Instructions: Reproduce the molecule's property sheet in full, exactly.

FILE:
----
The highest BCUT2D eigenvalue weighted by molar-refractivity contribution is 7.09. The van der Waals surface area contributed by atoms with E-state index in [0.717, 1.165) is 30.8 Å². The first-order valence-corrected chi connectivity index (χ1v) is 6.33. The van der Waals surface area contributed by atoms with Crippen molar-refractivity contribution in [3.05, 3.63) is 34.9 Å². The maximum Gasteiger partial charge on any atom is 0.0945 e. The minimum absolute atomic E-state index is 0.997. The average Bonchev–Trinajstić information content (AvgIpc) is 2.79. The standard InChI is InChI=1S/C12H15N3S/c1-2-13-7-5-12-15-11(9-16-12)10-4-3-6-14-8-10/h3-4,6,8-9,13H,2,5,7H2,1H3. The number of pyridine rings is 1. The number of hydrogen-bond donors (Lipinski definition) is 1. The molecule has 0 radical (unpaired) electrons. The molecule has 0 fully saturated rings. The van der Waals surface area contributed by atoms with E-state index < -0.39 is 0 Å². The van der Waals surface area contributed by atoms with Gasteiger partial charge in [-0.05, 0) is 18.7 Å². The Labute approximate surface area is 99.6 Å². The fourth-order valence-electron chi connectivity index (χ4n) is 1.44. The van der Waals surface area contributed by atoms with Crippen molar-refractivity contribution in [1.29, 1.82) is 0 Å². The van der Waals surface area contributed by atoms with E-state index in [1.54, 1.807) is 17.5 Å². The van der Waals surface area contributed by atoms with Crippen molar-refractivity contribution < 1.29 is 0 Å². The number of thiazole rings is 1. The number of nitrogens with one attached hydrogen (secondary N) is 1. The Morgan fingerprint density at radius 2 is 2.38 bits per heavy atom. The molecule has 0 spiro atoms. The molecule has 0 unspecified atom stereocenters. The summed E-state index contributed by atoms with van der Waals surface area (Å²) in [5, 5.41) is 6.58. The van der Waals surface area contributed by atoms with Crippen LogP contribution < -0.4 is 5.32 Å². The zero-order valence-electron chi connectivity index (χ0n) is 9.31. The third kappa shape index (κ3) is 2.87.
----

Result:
The highest BCUT2D eigenvalue weighted by molar-refractivity contribution is 7.09. The van der Waals surface area contributed by atoms with E-state index in [0.717, 1.165) is 30.8 Å². The first-order valence-corrected chi connectivity index (χ1v) is 6.33. The van der Waals surface area contributed by atoms with Crippen molar-refractivity contribution in [3.05, 3.63) is 34.9 Å². The maximum Gasteiger partial charge on any atom is 0.0945 e. The minimum absolute atomic E-state index is 0.997. The average Bonchev–Trinajstić information content (AvgIpc) is 2.79. The standard InChI is InChI=1S/C12H15N3S/c1-2-13-7-5-12-15-11(9-16-12)10-4-3-6-14-8-10/h3-4,6,8-9,13H,2,5,7H2,1H3. The number of pyridine rings is 1. The number of hydrogen-bond donors (Lipinski definition) is 1. The molecule has 0 radical (unpaired) electrons. The molecule has 0 fully saturated rings. The van der Waals surface area contributed by atoms with E-state index < -0.39 is 0 Å². The van der Waals surface area contributed by atoms with Gasteiger partial charge in [-0.05, 0) is 18.7 Å². The Labute approximate surface area is 99.6 Å². The fourth-order valence-electron chi connectivity index (χ4n) is 1.44. The van der Waals surface area contributed by atoms with Crippen molar-refractivity contribution in [1.29, 1.82) is 0 Å². The van der Waals surface area contributed by atoms with E-state index in [1.54, 1.807) is 17.5 Å². The van der Waals surface area contributed by atoms with Crippen molar-refractivity contribution < 1.29 is 0 Å². The number of thiazole rings is 1. The number of nitrogens with one attached hydrogen (secondary N) is 1. The Morgan fingerprint density at radius 2 is 2.38 bits per heavy atom. The molecule has 0 spiro atoms. The molecule has 0 unspecified atom stereocenters. The summed E-state index contributed by atoms with van der Waals surface area (Å²) in [5, 5.41) is 6.58. The van der Waals surface area contributed by atoms with Crippen LogP contribution < -0.4 is 5.32 Å². The zero-order valence-electron chi connectivity index (χ0n) is 9.31. The third kappa shape index (κ3) is 2.87.